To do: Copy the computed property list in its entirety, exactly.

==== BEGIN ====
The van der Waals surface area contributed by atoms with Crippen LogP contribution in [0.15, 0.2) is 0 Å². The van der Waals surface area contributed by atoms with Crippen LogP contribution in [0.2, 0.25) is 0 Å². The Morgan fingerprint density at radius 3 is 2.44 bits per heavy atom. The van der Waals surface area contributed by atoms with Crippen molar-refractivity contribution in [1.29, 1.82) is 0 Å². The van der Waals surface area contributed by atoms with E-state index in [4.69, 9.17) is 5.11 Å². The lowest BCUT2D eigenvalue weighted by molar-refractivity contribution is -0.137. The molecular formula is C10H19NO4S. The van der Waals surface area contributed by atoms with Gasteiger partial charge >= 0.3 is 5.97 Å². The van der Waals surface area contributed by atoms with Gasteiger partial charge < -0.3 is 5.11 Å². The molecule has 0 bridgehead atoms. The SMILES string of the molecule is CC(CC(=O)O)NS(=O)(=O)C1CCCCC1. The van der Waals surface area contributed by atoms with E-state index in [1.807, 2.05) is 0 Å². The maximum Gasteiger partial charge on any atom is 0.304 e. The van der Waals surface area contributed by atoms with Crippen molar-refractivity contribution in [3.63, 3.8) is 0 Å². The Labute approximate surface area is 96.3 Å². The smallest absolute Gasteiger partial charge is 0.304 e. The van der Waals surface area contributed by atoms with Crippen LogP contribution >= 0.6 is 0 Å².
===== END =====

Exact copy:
The van der Waals surface area contributed by atoms with Crippen LogP contribution in [0.15, 0.2) is 0 Å². The van der Waals surface area contributed by atoms with Crippen LogP contribution in [0.2, 0.25) is 0 Å². The Morgan fingerprint density at radius 3 is 2.44 bits per heavy atom. The van der Waals surface area contributed by atoms with Crippen molar-refractivity contribution in [1.29, 1.82) is 0 Å². The van der Waals surface area contributed by atoms with E-state index in [4.69, 9.17) is 5.11 Å². The lowest BCUT2D eigenvalue weighted by molar-refractivity contribution is -0.137. The molecular formula is C10H19NO4S. The van der Waals surface area contributed by atoms with Gasteiger partial charge >= 0.3 is 5.97 Å². The van der Waals surface area contributed by atoms with Gasteiger partial charge < -0.3 is 5.11 Å². The molecule has 0 bridgehead atoms. The SMILES string of the molecule is CC(CC(=O)O)NS(=O)(=O)C1CCCCC1. The van der Waals surface area contributed by atoms with E-state index in [1.807, 2.05) is 0 Å². The maximum Gasteiger partial charge on any atom is 0.304 e. The van der Waals surface area contributed by atoms with Crippen molar-refractivity contribution in [3.63, 3.8) is 0 Å². The Labute approximate surface area is 96.3 Å². The smallest absolute Gasteiger partial charge is 0.304 e. The van der Waals surface area contributed by atoms with Crippen LogP contribution >= 0.6 is 0 Å².